I gave myself a Christmas present… a Fuji X-Pro2 Graphite edition. It’s an X-Pro2 with a cool look to it. Through some searching and a few other discounts, I got it at a really good deal. I’ve been looking at it for a while and while the weather sealing and wifi were definite draws, the 24 megapixel size was holding me off. It’s just a stupid amount of pixels for what I do with the camera. In the end, the deal/price I came up with was worth it.
So this is one of my first pictures with it. I find I have a tendency to purchase new gear in the winter when it’s too cold, too dark and just not feasible to get out and use the new stuff. Huh. This shot was from my back door in -20 temperatures. The sun was going down and the blue in the sky made for a neat picture. I was shooting other things in silhouette when an airplane was taking off. I grabbed this shot.
Its important to note that this is straight from the camera as shot with an ISO of 3200, not post processing other than a slight crop. The colours and rendering are awesome. Looks like I made a good choice!
We took in the Lac Leamy fireworks competition last night. Typically, this is an international competition over a number of weeks (Wednesdays and Saturdays) but this year, being the 150th birthday of Canada confederation, it is a Provincial competition this year. We took in Ontario last week. For a $10 fee, you can go down by the river where there is speakers to listen to the music that goes with the fireworks. This week, being a Wednesday and having other schedules, we could only make it to a free location to watch Alberta’s contribution.
I brought along the Fuji X-Pro1 with the 35 f1.4 on it, should I get some acceptable opportunities to make some pictures. The view wasn’t the best with a tree partly obscuring the view, so I went for silhouettes and other ambient shots.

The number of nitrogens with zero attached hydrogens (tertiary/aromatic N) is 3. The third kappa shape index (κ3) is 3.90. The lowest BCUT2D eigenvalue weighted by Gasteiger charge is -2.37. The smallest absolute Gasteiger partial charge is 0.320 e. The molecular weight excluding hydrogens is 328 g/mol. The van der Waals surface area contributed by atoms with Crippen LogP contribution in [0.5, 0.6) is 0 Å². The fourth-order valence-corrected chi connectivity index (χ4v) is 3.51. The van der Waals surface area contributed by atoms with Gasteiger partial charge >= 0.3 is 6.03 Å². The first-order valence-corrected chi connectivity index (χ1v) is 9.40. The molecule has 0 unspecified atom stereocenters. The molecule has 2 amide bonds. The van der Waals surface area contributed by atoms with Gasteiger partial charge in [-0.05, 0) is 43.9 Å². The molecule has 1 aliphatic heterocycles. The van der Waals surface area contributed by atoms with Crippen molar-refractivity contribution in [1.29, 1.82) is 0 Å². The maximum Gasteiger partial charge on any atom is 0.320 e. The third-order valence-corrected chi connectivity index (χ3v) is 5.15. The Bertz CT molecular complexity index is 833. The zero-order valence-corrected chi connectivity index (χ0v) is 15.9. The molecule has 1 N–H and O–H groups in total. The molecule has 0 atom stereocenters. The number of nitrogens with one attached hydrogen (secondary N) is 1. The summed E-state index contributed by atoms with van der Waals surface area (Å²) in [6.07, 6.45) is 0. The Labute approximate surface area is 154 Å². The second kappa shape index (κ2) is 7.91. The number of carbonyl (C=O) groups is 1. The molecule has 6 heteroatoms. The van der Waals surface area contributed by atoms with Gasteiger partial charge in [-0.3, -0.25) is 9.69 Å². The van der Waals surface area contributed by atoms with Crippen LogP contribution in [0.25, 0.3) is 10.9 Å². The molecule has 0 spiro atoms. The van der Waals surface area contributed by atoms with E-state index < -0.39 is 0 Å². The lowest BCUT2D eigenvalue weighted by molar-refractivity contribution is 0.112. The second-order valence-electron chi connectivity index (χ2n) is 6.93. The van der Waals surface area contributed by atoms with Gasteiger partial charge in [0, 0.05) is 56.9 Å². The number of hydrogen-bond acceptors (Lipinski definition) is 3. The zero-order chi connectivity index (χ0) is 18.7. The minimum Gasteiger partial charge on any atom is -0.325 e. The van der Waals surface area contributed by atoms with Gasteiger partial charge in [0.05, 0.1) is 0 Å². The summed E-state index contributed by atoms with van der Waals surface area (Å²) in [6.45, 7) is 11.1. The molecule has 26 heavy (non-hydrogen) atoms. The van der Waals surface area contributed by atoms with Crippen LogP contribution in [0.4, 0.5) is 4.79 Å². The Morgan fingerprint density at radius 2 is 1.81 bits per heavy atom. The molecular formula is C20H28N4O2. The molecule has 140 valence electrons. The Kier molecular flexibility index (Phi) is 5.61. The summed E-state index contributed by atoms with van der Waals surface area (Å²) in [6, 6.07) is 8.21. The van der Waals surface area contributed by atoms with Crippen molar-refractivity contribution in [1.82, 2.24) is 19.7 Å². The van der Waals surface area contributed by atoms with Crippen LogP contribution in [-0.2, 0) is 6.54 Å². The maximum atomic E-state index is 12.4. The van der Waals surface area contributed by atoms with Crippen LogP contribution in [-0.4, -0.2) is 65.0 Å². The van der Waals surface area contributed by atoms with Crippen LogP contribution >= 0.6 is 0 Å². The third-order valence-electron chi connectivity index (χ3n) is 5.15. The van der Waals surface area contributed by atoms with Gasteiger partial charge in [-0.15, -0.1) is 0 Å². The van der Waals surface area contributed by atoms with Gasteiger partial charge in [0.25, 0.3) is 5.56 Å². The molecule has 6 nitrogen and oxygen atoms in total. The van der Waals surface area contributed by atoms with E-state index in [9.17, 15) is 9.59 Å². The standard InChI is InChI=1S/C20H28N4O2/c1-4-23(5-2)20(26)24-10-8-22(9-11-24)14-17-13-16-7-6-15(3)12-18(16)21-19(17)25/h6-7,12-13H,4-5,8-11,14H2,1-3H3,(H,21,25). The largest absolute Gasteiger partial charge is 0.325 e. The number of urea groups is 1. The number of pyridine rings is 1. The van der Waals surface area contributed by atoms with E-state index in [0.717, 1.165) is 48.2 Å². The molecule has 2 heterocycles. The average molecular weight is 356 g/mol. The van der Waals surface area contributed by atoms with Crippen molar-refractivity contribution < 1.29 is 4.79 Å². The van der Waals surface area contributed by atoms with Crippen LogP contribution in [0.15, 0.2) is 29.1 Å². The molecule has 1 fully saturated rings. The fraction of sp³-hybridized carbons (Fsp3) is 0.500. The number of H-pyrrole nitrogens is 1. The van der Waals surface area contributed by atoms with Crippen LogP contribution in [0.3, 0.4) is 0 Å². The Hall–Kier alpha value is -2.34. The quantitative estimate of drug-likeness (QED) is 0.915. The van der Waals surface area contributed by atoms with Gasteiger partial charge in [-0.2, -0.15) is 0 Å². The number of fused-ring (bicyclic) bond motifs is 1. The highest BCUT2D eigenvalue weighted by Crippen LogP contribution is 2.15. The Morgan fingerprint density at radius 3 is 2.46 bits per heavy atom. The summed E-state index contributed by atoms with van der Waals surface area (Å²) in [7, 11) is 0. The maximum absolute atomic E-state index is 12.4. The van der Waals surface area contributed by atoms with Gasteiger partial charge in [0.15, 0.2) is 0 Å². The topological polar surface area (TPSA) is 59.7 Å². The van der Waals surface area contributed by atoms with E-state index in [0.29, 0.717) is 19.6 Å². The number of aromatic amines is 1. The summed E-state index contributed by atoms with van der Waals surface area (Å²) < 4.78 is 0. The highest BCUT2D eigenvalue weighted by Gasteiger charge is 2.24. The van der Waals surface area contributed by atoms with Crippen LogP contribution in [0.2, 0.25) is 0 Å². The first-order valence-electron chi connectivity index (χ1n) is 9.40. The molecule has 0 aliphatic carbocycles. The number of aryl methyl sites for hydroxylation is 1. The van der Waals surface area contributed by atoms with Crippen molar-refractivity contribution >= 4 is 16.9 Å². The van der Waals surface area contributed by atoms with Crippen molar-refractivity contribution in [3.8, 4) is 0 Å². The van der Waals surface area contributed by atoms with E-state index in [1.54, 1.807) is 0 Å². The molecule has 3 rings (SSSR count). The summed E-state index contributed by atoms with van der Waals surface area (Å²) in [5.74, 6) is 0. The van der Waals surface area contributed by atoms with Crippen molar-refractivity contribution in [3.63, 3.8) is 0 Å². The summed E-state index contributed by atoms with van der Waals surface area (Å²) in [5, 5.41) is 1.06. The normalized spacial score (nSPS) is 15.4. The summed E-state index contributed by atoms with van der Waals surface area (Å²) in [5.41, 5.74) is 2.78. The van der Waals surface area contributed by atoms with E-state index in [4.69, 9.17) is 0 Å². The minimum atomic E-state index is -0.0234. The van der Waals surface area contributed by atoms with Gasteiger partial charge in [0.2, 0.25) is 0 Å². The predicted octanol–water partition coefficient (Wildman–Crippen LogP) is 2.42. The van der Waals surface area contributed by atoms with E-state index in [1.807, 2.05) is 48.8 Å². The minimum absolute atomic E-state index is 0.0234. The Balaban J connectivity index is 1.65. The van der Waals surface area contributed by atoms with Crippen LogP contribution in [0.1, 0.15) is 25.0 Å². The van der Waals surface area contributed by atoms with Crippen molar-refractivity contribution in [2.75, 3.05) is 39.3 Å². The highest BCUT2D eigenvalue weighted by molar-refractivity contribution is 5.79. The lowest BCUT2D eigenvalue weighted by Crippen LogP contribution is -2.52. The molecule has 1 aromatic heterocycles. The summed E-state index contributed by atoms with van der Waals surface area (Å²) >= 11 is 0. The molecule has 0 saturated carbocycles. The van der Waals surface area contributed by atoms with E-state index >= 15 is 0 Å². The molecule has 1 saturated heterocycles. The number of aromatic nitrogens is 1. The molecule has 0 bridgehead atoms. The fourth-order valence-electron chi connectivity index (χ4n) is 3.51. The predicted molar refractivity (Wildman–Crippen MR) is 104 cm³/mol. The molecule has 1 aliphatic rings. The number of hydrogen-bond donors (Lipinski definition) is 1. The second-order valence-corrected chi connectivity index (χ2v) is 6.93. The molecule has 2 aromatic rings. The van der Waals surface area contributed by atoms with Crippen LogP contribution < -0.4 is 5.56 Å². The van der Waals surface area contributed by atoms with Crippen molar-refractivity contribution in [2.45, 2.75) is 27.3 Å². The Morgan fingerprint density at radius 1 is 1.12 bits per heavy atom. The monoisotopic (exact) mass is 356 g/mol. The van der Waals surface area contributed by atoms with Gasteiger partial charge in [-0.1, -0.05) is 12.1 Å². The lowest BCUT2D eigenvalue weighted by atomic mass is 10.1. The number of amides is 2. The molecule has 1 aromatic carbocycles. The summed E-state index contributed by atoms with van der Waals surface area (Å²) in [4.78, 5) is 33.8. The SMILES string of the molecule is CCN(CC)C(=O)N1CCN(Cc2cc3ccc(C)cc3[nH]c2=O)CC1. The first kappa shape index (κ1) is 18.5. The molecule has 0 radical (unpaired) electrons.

A few days ago was a terrific evening sky. No storm, just puffy clouds and a wonderful sunset. Being in the suburbs, seeing the sun to the horizon wasn’t going to happen, but the sky was still great.
A few planes flew over and I had my new 50-140mm f2.8 lens on the Fuji X-T1 at the ready to catch this silhouette of a jet taking travellers to some adventure.
For me, the best part about the new year is the days, or at least the daylight, lasts longer. I’m not a fan of it being dark by 5pm. Once the winter solstice hits, then Christmas, its all about getting more daylight! I especially like it when its cloudy for a few days. When then becomes clear, the extra daylight is like a little present.
This was my view tonight on the way home. I sometimes catch a bus that will drop me about 10 minutes walk away. The sun sets by this time, but the resulting deep blue in the sky with the silhouettes looks awesome.
This was shot with the Fuji X100T with the Classic Chrome film simulation. Its straight from the camera. No post processing other than a little crop to take out an unwanted element. The camera is awesome.
One of the things I really don’t like about winter is the dark. Its dark when I get up in the morning, and its dark, or getting there, at 4pm in the afternoon. I really look forward to December 21st. Because that’s the day with the least light, and from there on, it gets brighter. Slowly, but it gets brighter, roughly two minutes more a day. Its really nice when its cloudy for a number of days, and then its sunny and the sunset is that little bit later in the evening.
Today on the way home, the sunset was brilliant and orange. As I got off the bus to head to the train, I saw a sun pillar and had to grab a picture. Its one of those times I’m glad I tote a camera around with me. The reds and oranges were spectacular. I couldn’t quite position myself such that the pillar was right behind the building (looking like a beam coming out of the middle of it).
I take a camera with me every day. These days, the original Fuji X100 is the convenient choice. Light, small, and with its case, safe in my bag with books and other sundry.
Most days, I take pictures and its blah. Nothing. Boring. Or there is nothing that strikes me as interesting.
Some days, the image just appears in front of you. This was the case with this. The angle on the Laurier bridge with people crossing, and the low clouds called to me. And as I was framing it up, I ran the risk of losing the people on the bridge. Because shortly after, its like everyone left. See, I always take a few shots of any given thing in case the first one wasn’t right, or I missed something. In this case. I got it at the right time.